Chattrapati Shahu Maharaj of Kolhapur proposes the idea of a Shivaji Memorial Hall in Pune
After the Peshwas lost to the British at the Battle of Koregaon (just outside of Pune) in January 1818, signalling the end of the Mahratta Empire, the British signed treaties with the Maharajas of Kolhapur (Shahu), Baroda (Gaekwar), Indore (Holkar), and Gwalior (Scindia). In 1917, as no memorial existed for Shivaji at that time, Chattrapati Shahu Maharaja of Kolhapur mooted an idea to develop a memorial for Shivaji Maharaj that included an equestrian statute and a memorial hall honoring the Great Mahratta king. All the Mahratta chiefs contributed financially to the effort, including the smaller states of Dewas and Dhar (Pawar/Puar).
Prince of Wales lays the Foundation Stone
As Chattrapati Shahu Maharaj also wanted support from the British, he prevailed upon the Governor General of India to invite the Prince of Wales to lay the foundation stone for the ambitious project. The British colonial rulers had come to accept Indian nationalism by supporting activities that potrayed them as progressive rulers who supported education of “natives”.On November 19, 1921, Prince of Wales arrived in Poona (now Pune) by train and was escorted by a parade of Gwalior and Kolhpur Lancers, along with elephants, camels and horses to the the site in Bhamburda (now Shivajinagar) to lay the foundation stone. In an effort to appease Indian nationalism, he spoke of Shivaji as “one of the great Indian soldiers and statesman and founder of the Mahratta greatness who not only founded an Empire, but built a nation.”
The committee led by the Shahu Maharaj commenced the project by hiring two sculptors – Ganpatrao Mhatre for the statue and Nanasaheb Karmarkar for the panels. Shahu Maharaj died in May 1922 before his dream of the memorial was realized. Maharaja of Gwalior, Alija Bahadur Madho Rao Scindiacontinued to lead the effort till he died in June 1925. Rajaram Maharaj of Kolhapur, son of Shahu Maharaj took over with an ambitious goal of finishing the statue by 16 June 1928 (in three years) to coincide with the three hundred years birth anniversary of Shivaji.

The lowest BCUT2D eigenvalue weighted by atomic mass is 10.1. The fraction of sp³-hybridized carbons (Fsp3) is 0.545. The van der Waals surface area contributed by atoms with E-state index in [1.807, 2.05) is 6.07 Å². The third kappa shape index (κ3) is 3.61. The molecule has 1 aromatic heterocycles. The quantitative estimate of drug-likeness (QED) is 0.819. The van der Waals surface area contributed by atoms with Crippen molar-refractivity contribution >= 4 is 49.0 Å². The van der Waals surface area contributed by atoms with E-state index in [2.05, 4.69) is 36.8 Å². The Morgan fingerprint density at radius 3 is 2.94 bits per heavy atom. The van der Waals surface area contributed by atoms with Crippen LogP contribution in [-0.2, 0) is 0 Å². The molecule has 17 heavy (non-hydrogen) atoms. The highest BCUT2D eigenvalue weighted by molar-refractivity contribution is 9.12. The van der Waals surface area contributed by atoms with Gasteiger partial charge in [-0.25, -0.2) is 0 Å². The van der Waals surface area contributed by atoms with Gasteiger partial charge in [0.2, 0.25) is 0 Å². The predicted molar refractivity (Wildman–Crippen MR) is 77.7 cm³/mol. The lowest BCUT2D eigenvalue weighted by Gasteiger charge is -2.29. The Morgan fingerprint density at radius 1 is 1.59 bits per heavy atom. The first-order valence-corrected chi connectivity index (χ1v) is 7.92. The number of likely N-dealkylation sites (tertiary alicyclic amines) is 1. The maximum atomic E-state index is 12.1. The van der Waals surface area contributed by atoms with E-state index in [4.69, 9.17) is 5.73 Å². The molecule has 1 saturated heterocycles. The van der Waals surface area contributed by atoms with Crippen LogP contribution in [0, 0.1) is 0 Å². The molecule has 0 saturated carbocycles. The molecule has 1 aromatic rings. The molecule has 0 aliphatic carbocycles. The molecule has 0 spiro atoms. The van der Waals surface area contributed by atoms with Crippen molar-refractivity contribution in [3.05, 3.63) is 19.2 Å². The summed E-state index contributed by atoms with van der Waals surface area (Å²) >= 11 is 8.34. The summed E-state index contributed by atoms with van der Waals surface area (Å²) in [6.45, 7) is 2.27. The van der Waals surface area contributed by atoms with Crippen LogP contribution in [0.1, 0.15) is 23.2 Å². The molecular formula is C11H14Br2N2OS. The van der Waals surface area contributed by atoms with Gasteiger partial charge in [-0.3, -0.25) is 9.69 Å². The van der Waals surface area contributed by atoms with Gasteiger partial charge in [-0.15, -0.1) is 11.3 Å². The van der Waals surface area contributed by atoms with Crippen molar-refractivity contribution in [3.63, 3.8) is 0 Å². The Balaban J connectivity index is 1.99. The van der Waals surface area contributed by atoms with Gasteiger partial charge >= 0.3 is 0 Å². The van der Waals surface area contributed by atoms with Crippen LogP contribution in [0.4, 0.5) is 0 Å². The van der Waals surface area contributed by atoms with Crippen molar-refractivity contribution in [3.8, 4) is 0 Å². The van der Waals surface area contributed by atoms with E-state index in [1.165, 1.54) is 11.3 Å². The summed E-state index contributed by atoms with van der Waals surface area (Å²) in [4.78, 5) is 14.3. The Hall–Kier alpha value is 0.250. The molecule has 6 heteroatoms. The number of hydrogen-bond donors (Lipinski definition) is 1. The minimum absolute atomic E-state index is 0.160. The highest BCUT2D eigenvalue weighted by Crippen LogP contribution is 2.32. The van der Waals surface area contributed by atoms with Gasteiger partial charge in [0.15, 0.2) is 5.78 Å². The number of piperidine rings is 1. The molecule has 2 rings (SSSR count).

The Sculptors and their approach
Raosaheb Ganaptrao Mhatre was a well-known established sculptor who had completed many projects all over India. His clients included the Maharajas of Mysore, Baroda, Kolhapur and several rich Parsee businessmen. His sculpture of the Persian poet Firdawsi commisioned by the Parsees of Bombay adorns the entrance of Tehran University. In 1896, while at the Sir J J School of Arts hewas awarded the Victoria Medal for Sculpture and Mayo Medal for excellence in painting. As a young student, he sculpted a life size figure of a young Maharashtrian girl draped in a traditional nine yard sari on her way to worship, in Plaster of Paris, titled“Mandir path gamini (To the Temple)”. This masterpiece adorns the entrance of the Sir J J School of Arts.
Nanasaheb Karmarkar was discovered by Otto Rothfeld a colonial British civil servant who had seen young Karmarkar’s worksmanship in his hometown Sasavane(near Alibag). He got Karmarkar admitted into the Sir J J School of Arts in Bombay. Karmarkar was a student of Ganpatrao Mhatre who was a visiting faculty at Sir J J School of Arts.Karmarkar graduated with the top rank and found work in Mumbai and Calcutta sculpting statues of famous personalities and Indian dieties. He was orginally commissioned by the Shivaji Memorial Hall Committee to do the panels for the statute.Mhatre’s approach was to make the statue with piece meal sand casting technique whichtook more time but allowed for a better finish. Karmarkar’s approach was to do a one piece cast that was more risky but took less time. His art is on display at his home (converted into a Museum) at Sasavane near Alibag.